From the evidence in front of the Panel, the Respondent’s name is not “Jack Wolfskin” or “Jack Wolfskin Jacke”. There is no evidence that the Respondent was commonly known by the Domain Name prior to its registration or that after registration of the Domain Name, it has legitimately become known by the Domain Name for reasons beyond its simple use. The Respondent also does not possess any apparent rights in or to the JACK WOLFSKIN trademarks, and the Domain Name was registered only after the Complainant had used its trademarks for several years.
The Complainant has provided with its Complaint a prima facie case showing that the Respondent has no rights or legitimate interests in the Domain Name, in particular that the Respondent has not used the Domain Name in connection with a bona fide offering of goods or services and that it is not making a legitimate noncommercial or fair use of the Domain Name. Therefore, the burden of production shifts to the Respondent to demonstrate its rights or legitimate interests in the Domain Name (see Swarovski Aktiengesellschaft v. blue crystal, WIPO Case No. D2012-0630). Since, in the present proceedings, the Respondent has failed to submit a Response - a fact that also speaks for a nonexistence of any right or legitimate interest with respect to the Domain Name (see Spenco Medical Corporation v. Transure Enterprise Ltd, WIPO Case No. D2009-1765; Swarovski Aktiengesellschaft v. blue crystal, WIPO Case No. D2012-0630; see also Pomellato S.p.A v. Richard Tonetti, WIPO Case No. D2000-0493: “the Respondent’s failure can be used by the Panel to draw such inferences as it considers appropriate based on the Complaint.”) - the Panel concludes that the Respondent has no rights or legitimate interests in respect of the Domain Name.
For completeness, the Panel also notes that on the website of the Respondent, in the section entitled “Über uns” (“about us”), it is stated that “jackwolfskinjacke.com ist offizieller Händler für alle Jackenmarken auf dieser Website aufgeführt” (“jackwolfskinjacke.com is an official reseller for all jacket trademarks listed on this website”), which is clearly denied in the Complaint (cf. Swarovski Aktiengesellschaft v. blue crystal, WIPO Case No. D2012-0630).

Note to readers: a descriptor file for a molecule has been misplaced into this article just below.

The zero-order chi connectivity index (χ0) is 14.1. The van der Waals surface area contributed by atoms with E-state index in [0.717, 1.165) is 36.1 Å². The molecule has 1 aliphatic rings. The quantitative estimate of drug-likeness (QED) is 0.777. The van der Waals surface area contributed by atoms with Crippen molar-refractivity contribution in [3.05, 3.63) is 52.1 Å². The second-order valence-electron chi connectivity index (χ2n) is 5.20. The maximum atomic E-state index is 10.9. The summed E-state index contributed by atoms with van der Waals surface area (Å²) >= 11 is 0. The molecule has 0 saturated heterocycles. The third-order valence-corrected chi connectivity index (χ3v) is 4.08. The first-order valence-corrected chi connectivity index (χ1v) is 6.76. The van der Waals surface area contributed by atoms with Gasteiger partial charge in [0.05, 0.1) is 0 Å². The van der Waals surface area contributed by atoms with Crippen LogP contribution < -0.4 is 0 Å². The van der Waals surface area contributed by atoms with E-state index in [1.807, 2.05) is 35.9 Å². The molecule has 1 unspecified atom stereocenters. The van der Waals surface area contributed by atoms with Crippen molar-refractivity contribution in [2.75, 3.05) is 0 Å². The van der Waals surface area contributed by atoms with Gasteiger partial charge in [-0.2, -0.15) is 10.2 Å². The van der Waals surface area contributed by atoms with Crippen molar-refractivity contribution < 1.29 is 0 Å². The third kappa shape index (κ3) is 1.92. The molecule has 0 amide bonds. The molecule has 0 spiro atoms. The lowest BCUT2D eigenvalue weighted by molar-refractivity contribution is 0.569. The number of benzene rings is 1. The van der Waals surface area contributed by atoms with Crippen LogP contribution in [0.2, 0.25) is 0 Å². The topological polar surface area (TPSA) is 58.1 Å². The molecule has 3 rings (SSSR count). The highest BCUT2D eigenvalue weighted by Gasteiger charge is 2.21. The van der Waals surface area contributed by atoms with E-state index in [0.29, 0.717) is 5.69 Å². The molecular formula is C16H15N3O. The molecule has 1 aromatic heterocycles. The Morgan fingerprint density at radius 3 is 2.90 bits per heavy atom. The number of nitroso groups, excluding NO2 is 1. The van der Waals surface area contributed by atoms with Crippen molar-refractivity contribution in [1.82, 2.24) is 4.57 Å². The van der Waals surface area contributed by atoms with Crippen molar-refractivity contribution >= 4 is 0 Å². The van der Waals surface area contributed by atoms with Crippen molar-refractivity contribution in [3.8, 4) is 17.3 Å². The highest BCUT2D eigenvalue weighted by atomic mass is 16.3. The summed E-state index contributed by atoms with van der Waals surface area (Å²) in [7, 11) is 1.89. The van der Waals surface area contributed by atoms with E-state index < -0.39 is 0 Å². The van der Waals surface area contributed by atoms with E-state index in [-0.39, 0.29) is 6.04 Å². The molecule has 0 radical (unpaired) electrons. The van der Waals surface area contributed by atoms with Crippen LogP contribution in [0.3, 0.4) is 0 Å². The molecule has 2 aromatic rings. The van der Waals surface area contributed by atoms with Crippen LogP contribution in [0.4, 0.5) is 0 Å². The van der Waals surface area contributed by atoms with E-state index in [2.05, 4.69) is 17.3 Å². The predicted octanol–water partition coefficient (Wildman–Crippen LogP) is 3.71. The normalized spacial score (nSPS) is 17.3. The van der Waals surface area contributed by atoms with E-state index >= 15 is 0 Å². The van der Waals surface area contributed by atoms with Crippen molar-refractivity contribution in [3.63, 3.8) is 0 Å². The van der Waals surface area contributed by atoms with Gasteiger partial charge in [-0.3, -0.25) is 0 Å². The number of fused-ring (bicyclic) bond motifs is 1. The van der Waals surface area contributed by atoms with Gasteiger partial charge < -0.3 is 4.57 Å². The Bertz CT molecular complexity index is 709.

For all these reasons, the Panel concludes that paragraph 4(a)(ii) of the Policy is established.
C. Registered and Used in Bad Faith
When assessing bad faith in the registration requirement, it must be considered (1) whether the Respondent knew or should have known of the Complainant and its trademarks (see Janet E. Sidewater v. Worldwide Media Inc., WIPO Case No. D2006-1281), and (2) whether the Respondent targeted the Complainant to benefit from confusion generated by the similarity between the Domain Name and the trademarks of the Complainant (see Align Technology Inc. v. Web Reg/ Rarenames/ Aligntechnology.Com, WIPO Case No. D2008-0103).
The Domain Name was registered after the Complainant had established the rights in the JACK WOLFSKIN trademarks for jackets, outdoor gear and similar products. Given the use that the Complainant has made of the JACK WOLFSKIN trademarks and the resulting reputation which it has acquired for products like jackets, outdoor gear and the like, and in view of the fact that the Respondent is using the Domain Name to advertise similar products as the Complainant, the Panel is convinced that the Respondent must have known the JACK WOLFSKIN trademarks at the time it registered the Domain Name. This is confirmed by the fact that the Respondent uses the combination “Jack Wolfskin” and a description of the products sold by the Complainant in the same way that the Complainant does so itself. In addition, the Respondent’s website displays pictures of goods which appear to be original products of the Complainant.
It is thus demonstrated that by using the Domain Name, the Respondent has - by taking advantage of the reputation of the Complainant’s trademark - intentionally attempted to attract potential buyers for commercial gain to the Respondent’s website, by creating a likelihood of confusion with the Complainant’s marks.
This use of the Domain Name has, or has potentially, diverted sales which the Complainant would or may have made through its websites to one of the Complainant’s competitors. Although certain Internet users may realize that the Respondent’s website is not their intended destination, some visitors will still click on the competitor advertising on the website rather than navigate away from it. It is therefore demonstrated that the Respondent has deliberately set out to create confusion by registering and using the Domain Name in bad faith.
For the above mentioned reasons, the Panel concludes that paragraph 4(a)(iii) of the Policy is established.
For the foregoing reasons, in accordance with paragraphs 4(i) of the Policy and 15 of the Rules, the Panel orders that the Domain Name <jackwolfskinjacke.com> be transferred to the Complainant.
Michael A.R. Bernasconi
Date: June 13, 2013